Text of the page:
From the windswept summit head east, joining a footpath that descends down into Winhill plantation; the path is steep but relatively easy until it comes across a crossroads with another path; after this it plunges into the forest. The route I took was down an obvious footpath that heads down the northern side of Parkin clough; this was exceptionally steep and rough, with there sometimes being rough stone steps leading down. It was hard going with a dodgy knee, and in the wet or in icy conditions extra care should be taken. The path came out on a private road; turn right for a few yards through a gate, and then turn left to cross the River Derwent at Yorkshire Bridge.
From the bridge continue on along the road as it heads eastwards uphill, passing houses before reaching the A6013. Turn left along the A6013 north for a few yards, and then turn right to start heading southeastwards along a road. This road climbs steeply uphill, passing the southern end of Bamford Edge before dropping and climbing uphill once more over Bole Hill. A road comes in from the right, and shortly afterwards Dennis Knoll car park is reached on the left. Enter the car park, and then continue straight out along a track that starts to head uphill. He track soon passes some woodland on the right, and then curves around to the right and climbs uphill more steeply, before eventually reaching the top of Stanage Edge.
Do not join the path along the edge, and instead keep on the track as it heads eastwards across the moors to Stanage Pole. Keep on the track as it starts to head downhill, eventually becoming a surfaced road by the Upper Redmires reservoir. The road skirts around the western end northern edges of the reservoir, before heading downhill, passing the northern edges of the middle and lower reservoirs. Continue on along this road as it heads in a rough easterly direction, passing through Lodge Moor and on into the outskirts of Sheffield. The road eventually ends at a junction with the A57; at this point turn right and start following the A57 as it heads southeastwards through Tapton Hill. It curves to the left to head east, and, whilst lowering in height all the way, turns to the left once more to head northeastwards to meet the A61 at a large roundabout. Cross the roundabout and continue on along the A57until another roundabout is reached. Here turn right and climb uphill along Town Street, and when this curves to the left head straight on aiming for Leopard Street, which leads on towards the Town Hall in the centre of the city.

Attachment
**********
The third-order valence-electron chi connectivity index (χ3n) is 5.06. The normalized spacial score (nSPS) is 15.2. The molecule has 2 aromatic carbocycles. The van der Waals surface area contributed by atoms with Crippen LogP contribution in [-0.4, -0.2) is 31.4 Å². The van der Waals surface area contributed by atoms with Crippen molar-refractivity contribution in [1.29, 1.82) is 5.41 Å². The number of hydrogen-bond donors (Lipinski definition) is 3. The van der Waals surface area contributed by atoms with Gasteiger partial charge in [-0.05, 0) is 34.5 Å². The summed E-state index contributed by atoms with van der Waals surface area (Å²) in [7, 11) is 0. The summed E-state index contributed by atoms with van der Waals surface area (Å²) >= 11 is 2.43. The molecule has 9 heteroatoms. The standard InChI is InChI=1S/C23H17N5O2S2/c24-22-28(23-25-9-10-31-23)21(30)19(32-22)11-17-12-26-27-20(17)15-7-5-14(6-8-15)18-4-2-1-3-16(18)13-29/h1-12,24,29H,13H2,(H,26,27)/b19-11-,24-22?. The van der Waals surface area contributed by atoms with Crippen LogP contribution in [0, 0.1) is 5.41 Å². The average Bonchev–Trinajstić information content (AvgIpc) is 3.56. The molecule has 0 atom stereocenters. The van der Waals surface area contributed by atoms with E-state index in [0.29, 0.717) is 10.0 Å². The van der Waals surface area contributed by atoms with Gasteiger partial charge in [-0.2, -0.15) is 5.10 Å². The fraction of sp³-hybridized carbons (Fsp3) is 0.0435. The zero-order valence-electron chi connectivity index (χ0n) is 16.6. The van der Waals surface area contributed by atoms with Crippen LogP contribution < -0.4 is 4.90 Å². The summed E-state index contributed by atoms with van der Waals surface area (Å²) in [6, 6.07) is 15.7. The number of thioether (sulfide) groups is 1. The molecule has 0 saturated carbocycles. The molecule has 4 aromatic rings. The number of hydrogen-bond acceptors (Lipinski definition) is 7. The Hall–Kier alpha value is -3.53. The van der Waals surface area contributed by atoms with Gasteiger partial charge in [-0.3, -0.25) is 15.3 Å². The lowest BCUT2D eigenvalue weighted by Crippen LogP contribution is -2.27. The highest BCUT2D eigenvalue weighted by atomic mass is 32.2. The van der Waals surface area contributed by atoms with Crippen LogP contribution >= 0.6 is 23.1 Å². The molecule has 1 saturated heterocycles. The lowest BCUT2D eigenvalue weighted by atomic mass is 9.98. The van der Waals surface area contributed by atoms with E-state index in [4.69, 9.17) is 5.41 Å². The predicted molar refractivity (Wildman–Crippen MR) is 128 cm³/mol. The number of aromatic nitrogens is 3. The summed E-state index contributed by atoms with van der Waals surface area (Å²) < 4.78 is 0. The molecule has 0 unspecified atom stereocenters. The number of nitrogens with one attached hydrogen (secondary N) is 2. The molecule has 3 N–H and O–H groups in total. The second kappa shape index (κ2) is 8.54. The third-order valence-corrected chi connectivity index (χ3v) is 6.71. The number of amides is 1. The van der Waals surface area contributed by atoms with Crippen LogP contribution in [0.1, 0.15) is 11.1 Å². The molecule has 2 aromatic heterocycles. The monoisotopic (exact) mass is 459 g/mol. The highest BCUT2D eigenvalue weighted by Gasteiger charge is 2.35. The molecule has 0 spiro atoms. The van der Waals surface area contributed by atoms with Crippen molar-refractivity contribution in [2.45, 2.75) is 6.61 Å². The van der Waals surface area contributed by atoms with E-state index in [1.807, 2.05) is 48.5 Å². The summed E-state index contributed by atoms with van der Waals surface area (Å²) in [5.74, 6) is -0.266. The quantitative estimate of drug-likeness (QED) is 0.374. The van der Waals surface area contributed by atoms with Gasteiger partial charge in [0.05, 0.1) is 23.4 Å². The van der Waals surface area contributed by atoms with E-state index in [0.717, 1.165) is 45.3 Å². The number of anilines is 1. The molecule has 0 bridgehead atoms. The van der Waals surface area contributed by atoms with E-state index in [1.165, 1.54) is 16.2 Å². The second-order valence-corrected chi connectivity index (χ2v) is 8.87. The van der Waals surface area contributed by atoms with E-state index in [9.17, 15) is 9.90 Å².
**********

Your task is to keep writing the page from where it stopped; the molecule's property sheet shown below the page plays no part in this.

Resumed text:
At the Town Hall turn left and start following Surrey Street as it heads downhill. When this ends at the A621 road, turn right along the A621 for a short distance, and then turn to the left to head southeastwards long a road that leads to the A61.; Sheffield railway station is straight ahead beside the A61.
This makes a total distance of 15.5 miles, with 2681 feet of ascent and 3064 feet of descent.
There are regular train services running from Sheffield to Hope via the Hope Valley Railway Line. There are also regular bus services running from Sheffield into the village, one of which stops right outside the campsite that I stayed at.
I spent the night at the Laneside Caravan Site, Laneside, Hope, S30 2RR. Telephone (01433) 620215. This was a well-appointed site, an easy stagger away from the pubs in the village. It cost me nineteen ponds for the two nights that I stayed; eleven pounds for the Saturday night, and eight pounds fifty for the Sunday night.
Please note that I take no responsibility for anything that may happen when following these directions. If you intend to follow this route, then please use the relevant maps and check the route out before you go out. As always when walking, use common sense and you should be fine.
If you find any information on any of these routes that is inaccurate, or you wish to add anything, then please email me.
All images on this site are © of the author. Any reproduction, retransmissions, or republication of all or part of any document found on this site is expressly prohibited, unless the author has explicitly granted its prior written consent to so reproduce, retransmit, or republish the material. All other rights reserved.
Although this site includes links providing convenient direct access to other Internet sites, I do not endorse, approve, certify or make warranties or representations as to the accuracy of the information on these sites.
And finally, enjoy your walking!
Nearby walksallow_url_fopen enabled.